Worn by: Reno Bertoia (1961); Billy Martin (1961, 1965–68 (as coach), & 1969 (as manager)); Bernie Allen (1963–64); Eric Soderholm (1971–72); Rich Reese (1973); Sergio Ferrer (1974–75); Jerry Terrell (1975–77); Larry Wolfe (1978); Jesus Vega (1980); Tim Corcoran (1981); Ray Smith (1982); Houston Jimenez (1983–84); Alvaro Espinoza (1984–86); John Moses (1988–90); Jarvis Brown (1991–92); Alex Cole (1994–95); Otis Nixon (1998); Jay Canizaro (2000, 2002); Jason Kubel (2004); Luis Castillo (2006–07); Orlando Hudson (2010); Tsuyoshi Nishioka (2011–12); Alex Presley (2013); Sam Fuld (2014); Jordan Schafer (2014–15)

Incumbent: none
Highest rWAR: Castillo, 3.7
Lowest rWAR: Jimenez, -1.4
Best season: Hudson, 2.9 rWAR (2010)
Worst season: Jimenez, -1.2 (1984)

Reno Bertoia came to Minnesota with the Twins in 1961, and brought the number he had worn with the Senators along in his suitcase. (Born in Italy as "Pierino," he is the only "Reno" to play in MLB.) Bertoia was the starting third baseman in the Twins' first game; they defeated the Yankees 6-0 at Old Yankee Stadium. He played 35 games, then was traded on 01 June with Golden Gopher Heismann runner-up Paul Giel — a native of Winona, Minn — to Kansas City. The same day, Milwaukee traded Billy Martin to the Twins. Both men were listed at 5' 11"; Martin took over the number. While Martin has more to his story than just that, both men are exemplars of one of the primary types of player to wear this number: banjo-hitting infielders. Another group — banjo-hitting, fleet-footed outfielders — reached its fullest expression in the late Eighties to late Nineties.

Martin, of course, is known best for his exploits & altercations while manager of the '69 Twins, who finished first in the new AL West during his only year at the helm. Much could be said about Billy Martin; suffice it to say he's a significant character in the story of the Twins' greatest period of dominance.

No Twin wore Nº 1 in 1962, but after Bernie Allen picked it back up midway through the 1963 season, the number stayed in circulation until 1970. Eric Soderholm wore it for two seasons with a 72 OPS+ over 391 PA, then switched numbers and put up a 117 OPS+ over his last remaining 1136 PA as a Twin. The guys who came after Soderholm didn't find any better success wearing it, and then Twins didn't issue the number to anyone in 1979. In 1982, Ray Smith became the first — and so far, only — catcher to wear Nº 1 for the Twins.

After another break in 1987, John Moses was issued the number and started the above-mentioned run of fast, light-hitting outfielders that ended with Otis Nixon. Moses had his career year in '88, an okay year in '89, and, along with the rest of the team, crashed to Earth hard in '90. Jarvis Brown wore Nº 1 in 1991. Had Gene Larkin not pinch-hit for him in the bottom of the tenth in Game 7, Brown might be the least-remembered position player on the Twins '91 World Series roster. (We'll get to the guy who could claim that title later in this series.) Alex Cole brought Nº 1 back into circulation with a solid year in 1994, batting .296/.375/.403 (102 OPS+) over 398 PA, with 15 doubles, 5 triples, and 29 stolen bases (78% success rate). Cole was the Twins' first primary center fielder following Kirby's move to right field, but unfortunately for him, his incumbency lasted only lasted one year. He was off to a solid start in 1995, but must've gotten injured; he missed every game from 01 June through 22 September, and apparently did not play in the minors. Three seasons later, Nº 1 was issued to Otis Nixon, who had worn the same number in Atlanta. By the time he reached the Twins, Nixon was just two years younger than Billy Martin was when he became the manager of the 1969 Twins. Nixon stole 37 bases — with an 84% success rate! — for the Twins, which nearly doubled the franchise's previous high water mark for a player 39 years old or older. (Lave Cross stole 19 bases in his age 40 season for the 1906 Senators. Paul Molitor held the post-relocation record, with 18 in 1996.)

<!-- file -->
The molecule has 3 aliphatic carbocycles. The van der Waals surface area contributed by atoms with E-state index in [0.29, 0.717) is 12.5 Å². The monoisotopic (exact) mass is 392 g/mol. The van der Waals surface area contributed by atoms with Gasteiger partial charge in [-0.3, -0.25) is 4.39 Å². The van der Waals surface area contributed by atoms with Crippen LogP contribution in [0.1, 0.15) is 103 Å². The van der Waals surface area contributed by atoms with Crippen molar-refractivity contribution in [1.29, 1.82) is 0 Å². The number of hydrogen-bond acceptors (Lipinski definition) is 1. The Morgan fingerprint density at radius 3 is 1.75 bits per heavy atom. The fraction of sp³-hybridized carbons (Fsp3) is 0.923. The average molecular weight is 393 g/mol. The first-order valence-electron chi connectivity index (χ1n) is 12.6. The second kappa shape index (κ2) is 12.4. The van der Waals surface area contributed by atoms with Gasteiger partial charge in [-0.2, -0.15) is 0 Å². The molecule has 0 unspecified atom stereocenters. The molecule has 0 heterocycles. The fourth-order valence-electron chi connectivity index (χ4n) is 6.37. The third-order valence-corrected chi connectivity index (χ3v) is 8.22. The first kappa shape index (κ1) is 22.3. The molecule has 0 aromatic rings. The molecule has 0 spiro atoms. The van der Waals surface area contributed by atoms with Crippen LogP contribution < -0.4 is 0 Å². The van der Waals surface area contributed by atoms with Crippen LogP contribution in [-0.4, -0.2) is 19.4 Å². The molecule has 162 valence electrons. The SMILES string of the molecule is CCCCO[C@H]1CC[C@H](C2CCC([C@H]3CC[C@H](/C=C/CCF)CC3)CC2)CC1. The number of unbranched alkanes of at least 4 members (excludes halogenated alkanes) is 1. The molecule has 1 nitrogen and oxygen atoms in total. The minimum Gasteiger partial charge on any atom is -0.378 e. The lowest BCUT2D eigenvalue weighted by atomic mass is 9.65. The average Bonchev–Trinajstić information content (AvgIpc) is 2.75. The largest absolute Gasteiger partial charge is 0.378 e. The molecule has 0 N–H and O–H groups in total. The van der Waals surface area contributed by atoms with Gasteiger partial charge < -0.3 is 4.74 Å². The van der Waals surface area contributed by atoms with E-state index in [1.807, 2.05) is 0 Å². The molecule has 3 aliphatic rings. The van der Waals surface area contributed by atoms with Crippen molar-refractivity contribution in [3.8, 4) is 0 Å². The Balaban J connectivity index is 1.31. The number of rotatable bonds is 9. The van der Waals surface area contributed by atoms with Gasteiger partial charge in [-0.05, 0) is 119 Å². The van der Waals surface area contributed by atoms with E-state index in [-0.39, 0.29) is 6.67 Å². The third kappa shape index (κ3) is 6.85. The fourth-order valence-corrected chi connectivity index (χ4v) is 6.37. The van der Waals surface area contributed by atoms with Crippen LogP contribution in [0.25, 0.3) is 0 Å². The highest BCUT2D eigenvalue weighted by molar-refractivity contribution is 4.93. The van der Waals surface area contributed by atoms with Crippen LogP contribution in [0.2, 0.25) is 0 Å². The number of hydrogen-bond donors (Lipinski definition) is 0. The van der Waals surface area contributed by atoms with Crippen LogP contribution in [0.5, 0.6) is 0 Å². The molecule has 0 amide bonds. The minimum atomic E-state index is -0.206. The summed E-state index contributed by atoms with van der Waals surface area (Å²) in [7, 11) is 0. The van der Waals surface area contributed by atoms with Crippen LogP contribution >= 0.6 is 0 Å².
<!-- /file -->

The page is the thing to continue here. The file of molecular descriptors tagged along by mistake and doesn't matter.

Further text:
The past twenty years have seen Nº 1 alternate between Gardenhire-era second basemen and fifth outfielders — with one exception: Jason Kubel wore it as a September call-up by the 2004 Twins. Kubel looked really impressive, hitting .300/.358/.433 (.320 BAbip, 104 OPS+) over 67 PA. He was 22. After that first cup of coffee, Kubel blew out his knee in the Arizona Fall League. When he returned to the Twins in 2006, he did so wearing a different number. One wonders what might have been.

Whether Kubel wanted a new number or not, part of the reason he wasn't reissued Nº 1 was that Luis Castillo was wearing it. Castillo came to Minnesota in a December 2005 trade from Florida — where he had worn 1 since 1997 — to fill what had been a gaping hole for the Twins since the Chuck Knoblauch trade. Castillo put up 2.3 rWAR for the best post-Knoblauch season at the keystone in his first year, and followed it up with 1.4 rWAR the next before a deadline deal sent him to the Mets. The Twins proceeded to flail around again until Orlando Hudson signed a one-year free agent deal for 2010. O-Hud put up the best single season for the № 1 jersey (in what remains the single best post-Knoblauch season at second base), and the Twins won 94 games and repeated as AL Central champs in their first year in Target Field. Hudson was allowed to walk after the season, which turned out to be his last decent year. He was known to be a chatterbox, and — if Poultry Man is a credible source — complete wore out his welcome. The Twins elected to assign № 1 to their new second baseman, Tsuyoshi Nishioka, who came over from the Chiba Lotte Marines. Nishioka had won the batting title in his last year in Japan, which lended some excitement to the Twins' first acquisition from NPB. Six games into the season, Nick Swisher broke Nishioka's left fibula with a takeout slide. Nishioka missed all of May and half of June. The Twins lost 99 games, and General Manager Bill Smith was fired in November. After a poor showing in 2012, Nishioka asked for and was given his release, despite having a third year left on his contract. He returned to Japan and played for the Hanshin Tigers until 2018.

Nick Gordon wears № 1 for the Rochester Red Wings. He appears to be the successor to the Punch and Judy infielder line, but his future in the organization is more doubtful than his draft number once suggested. The frequency with which the Nº 1 is assigned to players has also dropped since its near-ubiquity from 1961–1995. Whether this is incidental or by design is hard to say. There are only ten single-digit numbers, and the Twins have already retired three of them. Whether the Twins have gotten more selective about who gets them remains to be seen in future installments.

Who claims ownership of jersey № 1?

  • Billy Martin (58%, 7 Votes)
  • Luis Castillo (42%, 5 Votes)
  • Jarvis Brown (0%, 0 Votes)
  • Alex Cole (0%, 0 Votes)
  • Orlando Hudson (0%, 0 Votes)
  • Tsuyoshi Nishioka (0%, 0 Votes)

Total Voters: 12